Congress was unable to pass legislation to speed up the production and development of self-driving vehicles before the end of the year, and some lawmakers and experts say that even if efforts to reintroduce the bill next year are ultimately successful, the measure may not be enough to assuage safety concerns because it lacks an enforceable federal safety framework.
The House passed autonomous vehicle legislation, H.R. 3388, by voice vote last year that would help create uniform standards for the development of driverless cars. Senate supporters of S. 1885, the Senate counterpart to the House bill, had hoped to attach the bill to an end-of-year spending measure, but lawmakers were unable to pass the bill before the end of the congressional session. The Senate bill stalled this year as a result of holds from Democratic senators who expressed concerns that the legislation “indefinitely” preempts state and local safety regulations even in the absence of federal standards. Until those Democratic lawmakers’ concerns are addressed, next year’s prospects for congressional legislation are dim.
The lack of an enforceable federal safety framework for regulating driverless cars has resulted in a patchwork of different state actions and voluntary Transportation Department guidance. Thirty states and the District of Columbia have enacted autonomous vehicle legislation, according to the National Conference of State Legislatures, while governors in at least 11 states have issued executive orders on self-driving vehicles.
Jeff Bridges, a Democratic member of the Colorado House of Representatives, co-sponsored legislation to allow autonomous vehicles to operate in the state.
Bridges said the bill, which was signed into law by Colorado Gov. John Hickenlooper (D) in June, provides a solid foundation for companies that want to safely test driverless vehicles to do so in conjunction with the Colorado Department of Transportation and the Colorado State Patrol. But Bridges said the federal government should ultimately be taking the lead over states in passing self-driving car legislation.
“States shouldn’t be having to pass legislation about driverless cars like that,” Bridges said.
Rep. Bob Latta (R-Ohio), who sponsored the U.S. House of Representatives’ self-driving car legislation, said that if Congress doesn’t act, “you could have 50 states and the District of Columbia doing their own thing.”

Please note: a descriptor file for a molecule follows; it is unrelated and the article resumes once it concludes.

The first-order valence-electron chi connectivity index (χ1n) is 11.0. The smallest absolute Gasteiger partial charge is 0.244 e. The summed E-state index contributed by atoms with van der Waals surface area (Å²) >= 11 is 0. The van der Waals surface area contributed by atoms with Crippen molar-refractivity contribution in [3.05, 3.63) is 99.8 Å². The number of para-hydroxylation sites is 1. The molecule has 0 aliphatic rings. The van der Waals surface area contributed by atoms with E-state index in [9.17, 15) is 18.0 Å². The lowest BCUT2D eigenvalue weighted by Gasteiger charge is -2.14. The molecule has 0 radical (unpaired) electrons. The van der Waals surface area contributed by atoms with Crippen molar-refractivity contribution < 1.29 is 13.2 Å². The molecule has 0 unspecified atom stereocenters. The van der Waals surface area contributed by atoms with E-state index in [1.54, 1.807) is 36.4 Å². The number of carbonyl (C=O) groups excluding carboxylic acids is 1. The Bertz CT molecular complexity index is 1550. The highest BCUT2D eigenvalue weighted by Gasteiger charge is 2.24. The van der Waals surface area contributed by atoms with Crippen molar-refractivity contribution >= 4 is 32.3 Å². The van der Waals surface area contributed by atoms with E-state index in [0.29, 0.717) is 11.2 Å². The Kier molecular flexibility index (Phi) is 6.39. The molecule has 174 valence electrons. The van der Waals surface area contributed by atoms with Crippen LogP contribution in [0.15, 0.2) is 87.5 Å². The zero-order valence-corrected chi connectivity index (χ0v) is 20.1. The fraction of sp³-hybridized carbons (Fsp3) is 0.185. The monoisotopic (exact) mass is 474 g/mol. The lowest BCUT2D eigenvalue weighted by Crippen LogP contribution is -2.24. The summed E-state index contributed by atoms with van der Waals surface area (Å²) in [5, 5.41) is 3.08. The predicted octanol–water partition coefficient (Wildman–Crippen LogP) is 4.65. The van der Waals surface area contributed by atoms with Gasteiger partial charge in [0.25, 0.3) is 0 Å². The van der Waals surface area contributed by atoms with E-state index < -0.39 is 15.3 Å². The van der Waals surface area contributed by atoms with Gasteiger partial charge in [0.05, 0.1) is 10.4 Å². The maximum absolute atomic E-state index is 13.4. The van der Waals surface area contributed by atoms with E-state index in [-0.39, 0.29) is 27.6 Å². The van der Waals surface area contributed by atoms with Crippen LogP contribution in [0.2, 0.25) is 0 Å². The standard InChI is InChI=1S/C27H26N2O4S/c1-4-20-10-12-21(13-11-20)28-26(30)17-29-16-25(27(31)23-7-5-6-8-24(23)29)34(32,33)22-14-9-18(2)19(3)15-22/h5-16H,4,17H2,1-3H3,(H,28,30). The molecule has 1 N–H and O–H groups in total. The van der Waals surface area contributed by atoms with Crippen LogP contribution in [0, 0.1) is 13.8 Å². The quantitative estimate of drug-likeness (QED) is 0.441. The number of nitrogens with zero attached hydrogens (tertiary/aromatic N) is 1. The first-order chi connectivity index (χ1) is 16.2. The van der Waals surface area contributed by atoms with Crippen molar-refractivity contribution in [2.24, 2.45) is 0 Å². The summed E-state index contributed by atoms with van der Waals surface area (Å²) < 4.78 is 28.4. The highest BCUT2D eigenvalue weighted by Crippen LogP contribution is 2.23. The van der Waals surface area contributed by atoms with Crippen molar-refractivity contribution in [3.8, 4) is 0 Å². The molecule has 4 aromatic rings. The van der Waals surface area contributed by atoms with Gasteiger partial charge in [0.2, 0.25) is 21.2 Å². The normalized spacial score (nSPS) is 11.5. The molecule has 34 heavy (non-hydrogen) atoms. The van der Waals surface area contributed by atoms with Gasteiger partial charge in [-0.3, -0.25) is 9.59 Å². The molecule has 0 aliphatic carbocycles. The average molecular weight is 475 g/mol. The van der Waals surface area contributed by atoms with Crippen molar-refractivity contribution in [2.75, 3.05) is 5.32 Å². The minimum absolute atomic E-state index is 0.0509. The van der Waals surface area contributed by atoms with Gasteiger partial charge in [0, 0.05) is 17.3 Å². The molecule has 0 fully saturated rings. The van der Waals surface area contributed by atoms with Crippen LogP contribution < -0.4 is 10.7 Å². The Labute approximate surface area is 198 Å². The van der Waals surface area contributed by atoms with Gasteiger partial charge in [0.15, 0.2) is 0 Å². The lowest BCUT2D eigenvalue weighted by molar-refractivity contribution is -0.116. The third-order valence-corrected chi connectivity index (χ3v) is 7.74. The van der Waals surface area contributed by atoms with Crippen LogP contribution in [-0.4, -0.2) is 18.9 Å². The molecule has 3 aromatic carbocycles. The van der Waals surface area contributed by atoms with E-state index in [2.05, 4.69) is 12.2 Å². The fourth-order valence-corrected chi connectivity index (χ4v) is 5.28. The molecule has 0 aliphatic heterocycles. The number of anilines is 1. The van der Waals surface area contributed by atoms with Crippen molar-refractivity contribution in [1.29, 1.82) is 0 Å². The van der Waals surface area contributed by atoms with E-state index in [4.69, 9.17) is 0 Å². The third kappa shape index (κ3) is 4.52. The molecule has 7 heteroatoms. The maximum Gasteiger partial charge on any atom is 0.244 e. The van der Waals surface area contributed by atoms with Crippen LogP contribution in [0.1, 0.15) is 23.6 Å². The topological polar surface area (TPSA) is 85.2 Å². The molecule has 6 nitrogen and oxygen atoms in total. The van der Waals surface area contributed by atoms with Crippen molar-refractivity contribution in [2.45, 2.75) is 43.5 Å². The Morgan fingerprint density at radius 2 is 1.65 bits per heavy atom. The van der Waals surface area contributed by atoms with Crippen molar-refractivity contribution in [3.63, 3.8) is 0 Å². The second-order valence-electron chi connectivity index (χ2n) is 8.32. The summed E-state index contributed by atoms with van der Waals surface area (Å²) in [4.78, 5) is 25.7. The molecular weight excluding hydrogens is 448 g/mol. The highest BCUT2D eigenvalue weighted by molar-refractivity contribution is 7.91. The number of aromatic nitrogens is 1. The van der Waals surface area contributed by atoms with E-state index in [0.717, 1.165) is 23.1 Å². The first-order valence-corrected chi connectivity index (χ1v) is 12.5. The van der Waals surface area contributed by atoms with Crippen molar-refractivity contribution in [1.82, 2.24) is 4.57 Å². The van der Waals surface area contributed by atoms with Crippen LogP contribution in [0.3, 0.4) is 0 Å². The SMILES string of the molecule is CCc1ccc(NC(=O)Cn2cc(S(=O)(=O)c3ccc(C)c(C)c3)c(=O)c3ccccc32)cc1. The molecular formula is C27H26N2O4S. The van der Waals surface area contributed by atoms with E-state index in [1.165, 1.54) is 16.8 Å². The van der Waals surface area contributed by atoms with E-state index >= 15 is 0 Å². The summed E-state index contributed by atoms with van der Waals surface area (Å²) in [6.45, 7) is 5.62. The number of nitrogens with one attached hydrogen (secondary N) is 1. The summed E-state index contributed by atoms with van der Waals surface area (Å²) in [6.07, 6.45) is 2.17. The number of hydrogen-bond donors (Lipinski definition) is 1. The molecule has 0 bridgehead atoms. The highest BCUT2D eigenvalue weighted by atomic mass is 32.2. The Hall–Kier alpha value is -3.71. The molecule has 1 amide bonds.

Self-driving cars and vehicles with semi-autonomous components are already on the road — and involved in accidents. In Tempe, Ariz., this year, an Uber Technologies Inc. self-driving prototype struck and killed a pedestrian, with the Tempe Police Department calling the accident “entirely avoidable” in a report that alleged that the car’s safety driver may have been watching Hulu at the time of the fatal crash. In March, a Tesla Inc. Model X driver was killed while the car’s Autopilot was engaged after colliding with a freeway median barrier.
Experts say lawmakers need to go beyond streamlining autonomous vehicle production as the industry continues to grow.
David Friedman, vice president of advocacy at Consumer Reports and a former deputy and acting administrator of the National Highway Traffic Safety Administration, said lawmakers should focus on legislation that invests in NHTSA and requires the agency “to quickly set federal safety standards.”
“My honest fear is this kind of reckless, rush-ahead approach is going to delay the technology because consumers are going to have knee-jerk reactions every time a company messes up,” Friedman said. “And the way you guard against that is you set a bar for every company.”
The Department of Transportation in October released its third iteration of voluntary guidelines to help the auto industry move forward with the production and development of driverless cars. The report noted that NHTSA, a federal agency charged with ensuring motor vehicle safety, plans to move ahead with plans “to reconsider the necessity and appropriateness of its current safety standards,” including seeking public comment on proposed changes and exemptions to certain standards.
But since those guidelines are not enforceable — particularly as they relate to automakers providing federal officials with data and information on the vehicles — it’s up to Congress to provide a federal framework, including NHTSA funding.
“If we have to start over, and we don’t give NHTSA the tools they need to improve safety — and it’s just a voluntary guidance — that’s not a good thing,” said Rep. Debbie Dingell (D-Mich.), a member of the House Energy and Commerce Committee who supported the House version of the legislation.
Rep. Jan Schakowsky (D-Ill.), who worked with Latta on the Energy and Commerce Committee to help craft the House’s driverless car bill, said the effort remains “a work in progress.” But the lawmaker said that the House legislation better addresses security and privacy concerns than its Senate counterpart and could serve as a template if the legislative process has to restart next year in a Democrat-controlled chamber.
“I am very hopeful that it’s just knocking out some of the details to make sure we go forward in a way that does protect consumer safety, privacy, and the rights of our states and local governments,” Schakowsky said. “I think it’s really going to be more about some of the nitty-gritty, but I think that there is a sense among everyone that we do need it, and it’s time for us to move forward.”
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